Compactor Frequently Asked Questions

Why are compactors used?

Compactors aren’t just a luxury tool, they have a serious purpose. Loose soil, gravel or stone can cause serious problems in road works, pathways, or even when laying foundations for structures like sheds, patios, and greenhouses.

Compactors are used to secure up the ground before any surface work is done.

How does a compactor work?

Compactors work by applying both force and vibrations to the ground, to force loose materials downward, and shake them so that the smaller particles fall to the base and the larger materials to the surface.

This creates a more even surface with less chance of collapsing or sinking.

What can I use instead of a compactor?

For small jobs, you can use a tamping rod, or tamper, which is essentially just a long rod with a heavy metal plate on the base. This will work on small areas, but takes a long time over large spaces, and is not particularly good at creating even compaction.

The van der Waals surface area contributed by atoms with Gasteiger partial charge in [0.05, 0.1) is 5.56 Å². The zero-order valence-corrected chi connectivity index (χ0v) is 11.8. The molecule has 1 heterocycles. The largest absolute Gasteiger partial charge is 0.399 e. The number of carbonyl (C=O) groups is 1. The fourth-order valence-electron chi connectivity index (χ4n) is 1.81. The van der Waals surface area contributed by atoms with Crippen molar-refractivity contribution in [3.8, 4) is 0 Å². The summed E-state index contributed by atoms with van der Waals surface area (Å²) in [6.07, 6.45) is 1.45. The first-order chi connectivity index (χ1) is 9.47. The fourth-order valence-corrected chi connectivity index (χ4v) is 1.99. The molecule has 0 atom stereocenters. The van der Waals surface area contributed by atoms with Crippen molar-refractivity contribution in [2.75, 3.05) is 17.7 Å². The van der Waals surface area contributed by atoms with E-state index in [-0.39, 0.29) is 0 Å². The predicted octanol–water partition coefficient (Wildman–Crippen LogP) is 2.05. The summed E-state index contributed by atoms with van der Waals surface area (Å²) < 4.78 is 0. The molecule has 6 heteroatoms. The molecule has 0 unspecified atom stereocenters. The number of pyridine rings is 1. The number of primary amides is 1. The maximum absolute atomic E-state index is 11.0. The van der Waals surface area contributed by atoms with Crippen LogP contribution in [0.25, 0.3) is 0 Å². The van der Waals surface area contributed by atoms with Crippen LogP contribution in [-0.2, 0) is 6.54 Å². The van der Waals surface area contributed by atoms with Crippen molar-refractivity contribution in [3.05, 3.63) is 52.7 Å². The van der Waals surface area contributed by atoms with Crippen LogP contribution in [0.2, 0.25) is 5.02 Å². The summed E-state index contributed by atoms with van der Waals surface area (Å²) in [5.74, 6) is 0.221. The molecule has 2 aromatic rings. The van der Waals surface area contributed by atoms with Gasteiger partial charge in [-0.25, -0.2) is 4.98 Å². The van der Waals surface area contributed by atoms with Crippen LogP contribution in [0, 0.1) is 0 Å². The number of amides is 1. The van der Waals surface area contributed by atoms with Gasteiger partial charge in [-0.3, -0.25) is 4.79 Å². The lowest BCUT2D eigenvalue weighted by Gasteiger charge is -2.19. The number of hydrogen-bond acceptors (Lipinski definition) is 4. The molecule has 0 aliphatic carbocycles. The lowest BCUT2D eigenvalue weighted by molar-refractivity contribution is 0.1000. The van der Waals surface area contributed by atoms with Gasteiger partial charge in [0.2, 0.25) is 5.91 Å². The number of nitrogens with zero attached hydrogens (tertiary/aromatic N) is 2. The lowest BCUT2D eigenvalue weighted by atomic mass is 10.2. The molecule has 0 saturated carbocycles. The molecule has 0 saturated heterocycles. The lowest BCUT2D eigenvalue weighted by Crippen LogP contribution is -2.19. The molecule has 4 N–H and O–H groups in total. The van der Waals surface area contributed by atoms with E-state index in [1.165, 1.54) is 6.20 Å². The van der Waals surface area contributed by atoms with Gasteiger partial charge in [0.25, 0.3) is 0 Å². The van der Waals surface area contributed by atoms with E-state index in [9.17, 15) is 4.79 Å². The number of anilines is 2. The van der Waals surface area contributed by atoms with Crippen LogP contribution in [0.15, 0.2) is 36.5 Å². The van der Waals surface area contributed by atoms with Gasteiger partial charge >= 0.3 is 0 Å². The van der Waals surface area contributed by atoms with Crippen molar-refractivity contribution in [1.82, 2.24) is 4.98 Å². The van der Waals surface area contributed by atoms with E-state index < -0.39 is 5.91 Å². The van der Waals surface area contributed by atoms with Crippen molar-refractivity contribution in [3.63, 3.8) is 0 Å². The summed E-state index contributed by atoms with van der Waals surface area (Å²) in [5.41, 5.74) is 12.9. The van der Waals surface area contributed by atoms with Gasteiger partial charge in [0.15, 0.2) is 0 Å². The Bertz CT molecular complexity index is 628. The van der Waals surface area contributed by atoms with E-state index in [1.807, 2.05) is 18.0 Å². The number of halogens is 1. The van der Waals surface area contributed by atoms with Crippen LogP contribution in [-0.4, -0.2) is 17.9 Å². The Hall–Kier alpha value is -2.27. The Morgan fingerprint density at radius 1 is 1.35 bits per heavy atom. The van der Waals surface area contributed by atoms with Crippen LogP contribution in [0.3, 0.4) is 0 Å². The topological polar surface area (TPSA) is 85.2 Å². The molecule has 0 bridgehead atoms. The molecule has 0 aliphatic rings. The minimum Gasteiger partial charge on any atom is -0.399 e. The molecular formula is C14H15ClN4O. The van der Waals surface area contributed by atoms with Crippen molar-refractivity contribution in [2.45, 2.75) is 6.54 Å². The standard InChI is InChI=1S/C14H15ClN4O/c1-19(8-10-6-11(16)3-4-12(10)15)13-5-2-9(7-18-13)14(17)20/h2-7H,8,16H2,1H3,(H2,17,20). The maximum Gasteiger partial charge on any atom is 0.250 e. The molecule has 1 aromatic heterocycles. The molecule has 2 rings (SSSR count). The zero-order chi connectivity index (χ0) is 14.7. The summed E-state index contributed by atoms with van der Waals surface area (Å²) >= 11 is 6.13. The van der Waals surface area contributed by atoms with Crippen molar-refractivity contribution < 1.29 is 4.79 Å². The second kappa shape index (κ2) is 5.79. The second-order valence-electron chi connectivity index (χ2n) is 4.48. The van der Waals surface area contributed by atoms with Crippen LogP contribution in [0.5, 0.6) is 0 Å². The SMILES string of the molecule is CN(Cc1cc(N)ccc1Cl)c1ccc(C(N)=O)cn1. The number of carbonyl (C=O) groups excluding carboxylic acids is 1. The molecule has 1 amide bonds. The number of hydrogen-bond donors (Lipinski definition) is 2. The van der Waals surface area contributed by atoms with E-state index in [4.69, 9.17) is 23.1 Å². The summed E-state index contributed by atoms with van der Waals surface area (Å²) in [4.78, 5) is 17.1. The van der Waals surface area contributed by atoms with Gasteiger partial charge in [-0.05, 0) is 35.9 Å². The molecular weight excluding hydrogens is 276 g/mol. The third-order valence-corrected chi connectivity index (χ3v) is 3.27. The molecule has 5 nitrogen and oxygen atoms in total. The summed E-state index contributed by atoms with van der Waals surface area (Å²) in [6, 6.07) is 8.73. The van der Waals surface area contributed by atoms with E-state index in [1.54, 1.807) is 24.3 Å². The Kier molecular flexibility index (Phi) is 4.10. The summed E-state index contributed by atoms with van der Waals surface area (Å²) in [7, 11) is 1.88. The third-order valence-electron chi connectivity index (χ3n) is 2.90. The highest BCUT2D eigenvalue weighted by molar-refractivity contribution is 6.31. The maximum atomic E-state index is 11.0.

What are the most common types of compaction equipment?

Tamping rods, vibrating compactors and tamping jack plates (also called wacker plates) are the three main types of compactor tools used in both trade and domestic settings.

Is it better to do wet or dry dirt with a compactor?

The best time to compact soil is when it is dry-ish, rather than completely arid. Wet dirt won’t compact properly and when the moisture leaves it can loosen up below the surface, creating problems down the line.

Aim to use your compactor when the soil is mostly dry, but not arid.